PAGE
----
Tags

, , , , , , , , , ,

The Oscar-nominated Stephen Spielberg film Warhorse has focussed media and public attention on the role of horses during the First World War. Belligerent nations mobilized thousands of horses, mules, and donkeys to fulfil essential roles between 1914 and 1918. One British commentator declared that ‘the motor-mad mechanic may think that his chance has come, but generals who have to lead an army over water-logged plains… will demand horses.’ Captain Sidney Galtrey similarly stressed the vital role played by horses, donkeys, and mules, arguing that the army would have been ‘immobile and impotent’ without them. As a member of the army’s remount service and a racing journalist, Galtrey was overly keen to emphasis their importance. But his claims were not without foundation. For despite developments in mechanized transport during the war (the French army boasted 90,000 motor vehicles by 1918), equids still pulled 80 per cent of artillery pieces in the French army at the time of the Armistice.

But what about the role of dogs in the trenches? Armies on both sides of the Western Front drafted in dogs to provide transportation on the battlefield, carry food and other supplies between trenches and, in the Belgian army, pull guns. Their physicality and trainability meant that dogs were perhaps the most versatile animal on the battlefield. They were mobilised as guard dogs, messenger dogs, laid telegraph wires, and located injured soldiers in no man’s land (a 1916 German publication estimated that 600 dogs had saved over 3,000 lives in this way). Dogs’ agility, size, and speed meant that they could carry messages across the militarized environment and reach stranded soldiers better than humans. And like human soldiers, they were subject to the dangers of the trenches, such as poisonous gas.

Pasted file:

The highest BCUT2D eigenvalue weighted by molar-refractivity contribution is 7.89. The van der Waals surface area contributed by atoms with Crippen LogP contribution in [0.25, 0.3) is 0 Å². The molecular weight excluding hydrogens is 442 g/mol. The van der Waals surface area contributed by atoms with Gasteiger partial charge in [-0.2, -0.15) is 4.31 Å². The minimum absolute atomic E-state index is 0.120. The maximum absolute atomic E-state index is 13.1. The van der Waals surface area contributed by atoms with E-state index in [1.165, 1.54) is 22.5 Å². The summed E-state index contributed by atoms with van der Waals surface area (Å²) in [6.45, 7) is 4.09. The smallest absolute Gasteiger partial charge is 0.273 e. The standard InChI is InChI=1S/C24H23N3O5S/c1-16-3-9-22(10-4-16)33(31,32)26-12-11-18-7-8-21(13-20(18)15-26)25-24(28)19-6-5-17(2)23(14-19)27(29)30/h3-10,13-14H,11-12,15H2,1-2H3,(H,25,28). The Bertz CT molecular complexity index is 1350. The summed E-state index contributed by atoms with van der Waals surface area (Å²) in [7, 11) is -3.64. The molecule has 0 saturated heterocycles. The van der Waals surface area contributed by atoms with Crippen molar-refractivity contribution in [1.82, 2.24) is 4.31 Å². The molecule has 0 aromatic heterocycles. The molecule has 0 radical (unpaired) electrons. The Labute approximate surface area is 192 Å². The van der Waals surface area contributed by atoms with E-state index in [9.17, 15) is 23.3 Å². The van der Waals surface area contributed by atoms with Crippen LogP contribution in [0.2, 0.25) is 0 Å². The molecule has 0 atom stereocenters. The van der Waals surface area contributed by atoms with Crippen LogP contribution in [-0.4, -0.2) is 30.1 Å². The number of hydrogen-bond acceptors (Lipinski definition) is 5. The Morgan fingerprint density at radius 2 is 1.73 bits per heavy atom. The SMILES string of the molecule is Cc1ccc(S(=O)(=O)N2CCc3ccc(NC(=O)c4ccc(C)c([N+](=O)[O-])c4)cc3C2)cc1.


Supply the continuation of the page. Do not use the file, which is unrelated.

Belgian draught dogs

As with horses, and with Germany leading the way, armies increasingly institutionalised the use of dogs as the war continued. In 1916, the British War Office authorized Lieutenant Colonel Richardson to establish a military dog-training school at Shoeburyness, which was then transferred to Natley Ridge in the New Forest as the number of canine recruits increased. France followed suit in 1917, when Captain Malric took charge of the Military Canine Service based at Satory to train liaison, guard, and medical dogs. And once it entered the war, the United States army used bloodhounds to locate corpses and land mines. In all, armies mobilized tens of thousands of dogs. In 1917 and 1918 France alone enlisted 15,000 dogs, of which 5,321 died.

An "ambulance dog" in action

Armies mobilized and militarized dogs (and other animals) through official and institutional channels. But at the same time, soldiers and animals came together in more intimate and informal ways in the “more-than-human” trench environment. Pet-keeping offered company, amusement, and an emotional outlet. As novelist and veteran Pierre Dumarchey recalled, even the ‘hardest [soldiers] softened in front’ of their animals. Second Lieutenant Hector MacQuarrie of the Royal Field Artillery, who was hugely attached to his Brussels Griffin cross, advised American soldiers to keep a pet because they ‘humanize the front’ and ‘keep you from being too lonely at night.’ Pet dogs were also common in the German trenches; most famously, Adolf Hitler kept a fox-terrier named Fuchs as a pet. Alongside gardening and adding ‘homely touches’ to the trenches, such as mirrors and family portraits, pet-keeping became a way of coping emotionally with trench life and alleviating its dispiriting mixture of physical hardship, fear, and boredom.

Whatever the film’s flaws, Warhorse has shed light on the animal history of the Western Front. Much more research is needed to uncover the ways in which animals, such as dogs, horses, and pigeons, unwittingly sustained the harsh militarized environment of the Western Front.

This post is extracted from my forthcoming book; Chris Pearson, Mobilizing Nature: The Environmental History of War and Militarization in Modern France (Manchester University Press, August 2012)